Retail Sales: Set to Surge?

The past three U.S. retail sales reports have been rather dour affairs in relation to the economy. Retail sales fell 0.9% in December, 0.8% in January, and 0.6% in February. The weakness in consumer spending will likely add a dose of disappointment to the Q1 GDP number, which could come in significantly below consensus, and has probably contributed to the interest rate market pushing back expectations of when a Federal Reserve rate increase will take place. At the beginning of the year, Fed Funds futures reflected a likelihood of about 60% that the Fed would hike rates by June. Now, that likelihood has diminished to around 10%, and a rate hike is not fully priced into Fed Funds futures until year-end.Consumers spent the December to February period saving the unexpected windfall from lower gasoline prices.

However, not to worry. The death of the US consumer has been greatly exaggerated.

First of all, the decline in retail sales has been mostly related to falling gasoline prices. Excluding autos and gasoline, retail sales actually rose 0.1% in December and fell just 0.1% in January and 0.2% in February. Some of the weakness in January and February can be attributed to an exceptionally cold and snowy winter in the central and eastern United States.

Secondly, retail sales in real terms are fairly robust (Figure 1). Year on year overall retail sales are up 1.7% in both real and nominal terms, since the inflation rate is zero. Excluding autos and gasoline, retail sales are up 4.5% year on year as of the end of February, well above the core rate of inflation which clocks in at 1.7% -- admittedly, an imprecise measure since one excludes autos and gasoline and the other (core inflation) excludes food and energy. Even so, approximate real growth of 2.8% year on year is respectable (Figure 2).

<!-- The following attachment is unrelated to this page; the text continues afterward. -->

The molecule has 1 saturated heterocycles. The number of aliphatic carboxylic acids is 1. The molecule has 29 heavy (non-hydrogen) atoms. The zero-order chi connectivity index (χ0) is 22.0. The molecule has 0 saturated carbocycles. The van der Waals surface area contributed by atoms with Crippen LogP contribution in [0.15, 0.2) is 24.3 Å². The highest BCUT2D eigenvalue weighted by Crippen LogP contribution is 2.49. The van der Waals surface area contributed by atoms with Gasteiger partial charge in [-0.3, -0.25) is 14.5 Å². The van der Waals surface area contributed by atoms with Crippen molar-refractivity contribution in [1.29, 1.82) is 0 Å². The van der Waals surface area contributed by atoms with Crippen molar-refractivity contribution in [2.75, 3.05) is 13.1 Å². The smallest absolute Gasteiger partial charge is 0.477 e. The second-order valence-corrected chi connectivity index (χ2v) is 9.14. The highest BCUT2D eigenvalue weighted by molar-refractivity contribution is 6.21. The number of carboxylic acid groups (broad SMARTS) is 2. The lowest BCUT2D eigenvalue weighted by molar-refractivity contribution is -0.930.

Figure 1.

Figure 2.

Thirdly, labor income continues to grow rapidly. In the past year, average hourly income has risen by 2.1%, while the average number of hours worked was flat (comparing March 2015 to March 2014). Additionally, the number of workers has grown by 2.2%. When these are added up, it shows total labor income has risen by 4.3% in both real and nominal terms, since the rate of inflation has been around 0%.

Bottom line: consumers spent the December to February period saving the unexpected windfall from lower gasoline prices (Figure 3). Many consumers also hunkered down indoors avoiding frigid weather and winter storms. This won’t last, of course, with the arrival of spring. We expect a surge in spending later this year. The first test of this hypothesis will be the U.S. Census Bureau’s March retail numbers to be released on April 14. Even if the March figures remain soft, it is reasonable to expect retail sales to pick up significantly during the second quarter of 2015.

Figure 3.

If consumer spending rebounds and the labor market remains robust, it would not be surprising to see financial markets reassess their views regarding the pace of Fed rate hikes and begin pricing in a somewhat more aggressive policy tightening.

 

All examples in this report are hypothetical interpretations of situations and are used for explanation purposes only.  The views in this report reflect solely those of the authors and not necessarily those of CME Group or its affiliated institutions.  This report and the information herein should not be considered investment advice or the results of actual market experience.

About the Author

Erik Norland is Executive Director and Senior Economist of CME Group. He is responsible for generating economic analysis on global financial markets by identifying emerging trends, evaluating economic factors and forecasting their impact on CME Group and the company’s business strategy, and upon those who trade in its various markets. He is also one of CME Group’s spokespeople on global economic, financial and geopolitical conditions.

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